The main reasoning here is that with geo, load temperature matters a great deal for efficiency. It's not just the BTU's that the house needs, it's how warm you have to make the water to deliver those BTU's. This is an attempt to see if one could deliver those BTU's at as low a temperature as possible without overly complex controls.

    In a nutshell, the longer the system runs continuously (in multiples of hours) the warmer the buffer tank eventually gets until it reaches the maximum design temperature. Otherwise, if you can get enough BTU's into your house on a mild day with 85 degree water, within a few degrees, that's what your tank temperature would be.
    Last edited: Mar 19, 2012
  5. urthbuoy

    urthbuoy Well-Known Member Industry Professional Forum Leader


    I would just keep plumbing as normal, and vary the period in the temperature drop. Allowing it to cool a lot more before heating.
  6. Blake Clark

    Blake Clark Member

    If I'm understanding, something like letting the tank swing between 85 and 110? Geo on at 85 and off at 110? Other than always "finishing" the tank to 110, I think it would be functionally similar to what I've outlined - especially when looking at how the system would behave when starting with an 86 degree tank.

    The difference (and possible room for efficiency gain) is the "next call" after the tank reaches its 110 degree high mark. At that point the circulators are pumping 110 degree when the load might be satisfied at a lower temperature. However, with a relatively small buffer tank, the hit in efficiency is probably minimal.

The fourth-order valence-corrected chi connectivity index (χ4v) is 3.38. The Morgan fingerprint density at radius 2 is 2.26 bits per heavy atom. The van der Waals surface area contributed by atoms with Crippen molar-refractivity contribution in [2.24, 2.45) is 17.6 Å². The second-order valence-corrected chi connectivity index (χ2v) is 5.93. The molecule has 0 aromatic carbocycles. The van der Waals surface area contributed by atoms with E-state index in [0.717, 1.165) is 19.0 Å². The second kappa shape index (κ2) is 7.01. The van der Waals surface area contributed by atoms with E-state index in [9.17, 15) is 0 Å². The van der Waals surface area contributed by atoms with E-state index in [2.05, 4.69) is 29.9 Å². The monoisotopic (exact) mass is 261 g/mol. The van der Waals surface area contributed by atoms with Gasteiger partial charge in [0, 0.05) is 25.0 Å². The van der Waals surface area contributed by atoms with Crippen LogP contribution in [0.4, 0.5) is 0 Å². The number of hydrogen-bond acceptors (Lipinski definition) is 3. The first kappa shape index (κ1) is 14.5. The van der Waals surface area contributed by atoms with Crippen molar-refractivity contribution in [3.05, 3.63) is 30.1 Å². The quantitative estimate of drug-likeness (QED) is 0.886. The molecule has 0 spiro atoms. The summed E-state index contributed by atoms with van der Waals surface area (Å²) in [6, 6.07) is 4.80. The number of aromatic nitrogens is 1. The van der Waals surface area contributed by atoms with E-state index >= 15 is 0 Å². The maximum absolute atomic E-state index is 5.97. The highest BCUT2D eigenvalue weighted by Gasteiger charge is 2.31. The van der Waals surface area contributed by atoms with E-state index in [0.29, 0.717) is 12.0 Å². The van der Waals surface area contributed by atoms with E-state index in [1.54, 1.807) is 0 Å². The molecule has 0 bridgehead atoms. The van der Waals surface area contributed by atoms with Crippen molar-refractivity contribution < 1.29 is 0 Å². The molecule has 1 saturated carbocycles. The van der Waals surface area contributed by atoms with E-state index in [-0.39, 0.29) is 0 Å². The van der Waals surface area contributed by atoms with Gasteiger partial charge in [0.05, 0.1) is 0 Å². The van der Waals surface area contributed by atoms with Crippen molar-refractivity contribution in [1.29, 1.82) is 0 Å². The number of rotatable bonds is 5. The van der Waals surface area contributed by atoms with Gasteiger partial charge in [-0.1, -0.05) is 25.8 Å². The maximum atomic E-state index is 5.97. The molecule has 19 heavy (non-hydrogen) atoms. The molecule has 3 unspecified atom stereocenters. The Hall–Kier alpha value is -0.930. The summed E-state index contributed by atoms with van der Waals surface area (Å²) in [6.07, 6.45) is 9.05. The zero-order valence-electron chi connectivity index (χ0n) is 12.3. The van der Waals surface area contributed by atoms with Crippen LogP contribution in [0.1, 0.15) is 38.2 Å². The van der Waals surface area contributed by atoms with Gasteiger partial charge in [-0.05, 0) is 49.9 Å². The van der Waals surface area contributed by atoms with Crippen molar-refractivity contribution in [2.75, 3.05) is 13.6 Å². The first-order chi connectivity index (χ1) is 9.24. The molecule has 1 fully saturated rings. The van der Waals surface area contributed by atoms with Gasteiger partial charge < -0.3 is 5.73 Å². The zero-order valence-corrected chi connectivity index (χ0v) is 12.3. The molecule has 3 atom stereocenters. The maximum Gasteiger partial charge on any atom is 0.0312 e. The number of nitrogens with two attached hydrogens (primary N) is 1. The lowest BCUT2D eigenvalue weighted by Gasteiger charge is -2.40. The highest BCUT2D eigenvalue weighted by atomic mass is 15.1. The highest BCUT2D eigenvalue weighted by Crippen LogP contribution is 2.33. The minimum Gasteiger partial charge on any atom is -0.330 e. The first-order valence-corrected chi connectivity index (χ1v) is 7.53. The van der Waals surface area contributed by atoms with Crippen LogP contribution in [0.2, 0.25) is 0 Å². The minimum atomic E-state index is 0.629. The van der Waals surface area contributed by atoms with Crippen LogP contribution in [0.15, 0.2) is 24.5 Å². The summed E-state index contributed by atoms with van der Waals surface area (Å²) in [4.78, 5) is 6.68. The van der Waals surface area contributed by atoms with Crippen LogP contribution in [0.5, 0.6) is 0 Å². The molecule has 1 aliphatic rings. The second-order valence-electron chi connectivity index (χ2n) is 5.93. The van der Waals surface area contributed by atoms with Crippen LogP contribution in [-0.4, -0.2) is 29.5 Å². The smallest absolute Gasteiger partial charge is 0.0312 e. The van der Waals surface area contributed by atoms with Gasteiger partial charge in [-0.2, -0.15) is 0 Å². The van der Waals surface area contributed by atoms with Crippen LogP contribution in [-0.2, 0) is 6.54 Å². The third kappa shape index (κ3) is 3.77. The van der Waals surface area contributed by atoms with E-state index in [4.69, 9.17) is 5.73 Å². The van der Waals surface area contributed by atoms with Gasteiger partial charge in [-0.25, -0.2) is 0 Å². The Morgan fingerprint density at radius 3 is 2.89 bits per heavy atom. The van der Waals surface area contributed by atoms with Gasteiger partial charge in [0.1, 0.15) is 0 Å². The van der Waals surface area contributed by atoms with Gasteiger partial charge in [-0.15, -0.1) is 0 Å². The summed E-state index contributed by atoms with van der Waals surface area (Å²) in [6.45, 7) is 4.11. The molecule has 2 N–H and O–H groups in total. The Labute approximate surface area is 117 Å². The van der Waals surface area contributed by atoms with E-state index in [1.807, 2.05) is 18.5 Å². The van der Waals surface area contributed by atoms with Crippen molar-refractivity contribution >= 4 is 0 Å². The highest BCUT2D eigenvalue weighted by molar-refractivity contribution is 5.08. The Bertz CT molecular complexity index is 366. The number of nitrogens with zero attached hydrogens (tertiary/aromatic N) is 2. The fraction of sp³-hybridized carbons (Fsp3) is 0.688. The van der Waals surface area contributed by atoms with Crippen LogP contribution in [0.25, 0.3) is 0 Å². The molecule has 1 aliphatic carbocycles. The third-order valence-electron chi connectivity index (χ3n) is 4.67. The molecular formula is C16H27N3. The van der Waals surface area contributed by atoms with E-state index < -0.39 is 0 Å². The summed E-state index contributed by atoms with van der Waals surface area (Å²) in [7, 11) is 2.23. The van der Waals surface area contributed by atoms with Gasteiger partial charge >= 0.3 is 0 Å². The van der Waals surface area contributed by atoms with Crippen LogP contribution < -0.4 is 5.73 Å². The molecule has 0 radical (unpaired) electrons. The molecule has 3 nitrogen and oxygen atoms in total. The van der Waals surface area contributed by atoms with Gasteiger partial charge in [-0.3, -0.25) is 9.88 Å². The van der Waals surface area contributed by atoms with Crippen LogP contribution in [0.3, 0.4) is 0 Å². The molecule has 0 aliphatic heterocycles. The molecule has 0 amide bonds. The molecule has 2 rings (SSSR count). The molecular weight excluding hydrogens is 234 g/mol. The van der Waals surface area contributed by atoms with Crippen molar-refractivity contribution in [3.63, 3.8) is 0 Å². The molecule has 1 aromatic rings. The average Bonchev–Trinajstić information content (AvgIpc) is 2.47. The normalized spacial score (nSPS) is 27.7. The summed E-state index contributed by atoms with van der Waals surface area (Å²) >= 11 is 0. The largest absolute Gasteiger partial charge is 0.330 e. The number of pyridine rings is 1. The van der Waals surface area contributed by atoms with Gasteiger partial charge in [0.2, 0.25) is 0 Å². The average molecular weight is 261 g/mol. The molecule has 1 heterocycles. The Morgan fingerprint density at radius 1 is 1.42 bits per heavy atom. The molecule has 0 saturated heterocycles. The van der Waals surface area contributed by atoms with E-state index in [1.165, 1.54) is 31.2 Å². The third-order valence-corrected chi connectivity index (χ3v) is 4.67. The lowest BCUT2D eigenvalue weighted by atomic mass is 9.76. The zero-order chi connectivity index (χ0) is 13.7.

Last edited: Mar 19, 2012
  7. Blake Clark

    Blake Clark Member

    A slightly different take

    O.K. - with the input here, here's how this could be simplified further. Use common plumbing practices i.e. zone circulators fed from buffer tank with geo "charging" buffer tank on its own circuit.

    But rather than queue up the geo based on buffer tank temperature, use room stats to call the shots. (I don't think this would work very well with a slab, the lag time is too much)

    Room stat (or zone controller) stage 1 call = circulator pump(s) only drawing from buffer tank.

    Room stat (or zone controller) stage 2 call = geo operates charging buffer tank until call met.

    Room stat (or zone controller) stage 3 call = electric resistance boost (with this design, boost would be in HRV duct)

    Stats would be set with 0.5 degree differential (and/or zone controller set for fairly aggressive upstaging) between stage 1 and 2 for comfort.

    So now the question might be, why not just go forced air? Well, other than wanting radiant, what I'm really trying to do is heat two low-energy (and low income) duplexes with a single geo unit to save installation costs. Since I can't interconnect ducts between units, I'd have to go water to water. I'd use the same unit for all domestic hot water in both units as well.

    And because you guys are sharp - I'll add that I'm trying to get the loads down to a single 2 ton unit, so loop size really isn't much of a cost factor.
    Last edited: Mar 20, 2012
  8. AMI Contracting

    AMI Contracting A nice Van Morrison song Industry Professional Forum Leader

    among the problems with your premise is we are contractors who swore a comfort oath.
    You can do a duplex with a two ton as long as your load is under 40K heating in my neck of the woods and cooling is under 30K.
    Tennants don't tend to be fans of droop or 78* in summer.
  9. Blake Clark

    Blake Clark Member

    I can easily cover the heating loads with 2 tons. Cooling is another problem - it's not tonnage, it's delivery. With the current plan, the only ductwork in the house is for the HRVs - not many CFM. The plan is to run two cold water coils on the fresh air inlet - one upstream and one downstream of the HRV unit. Between two HRV's I figure I can get about 1 ton cooling (latent +sensible).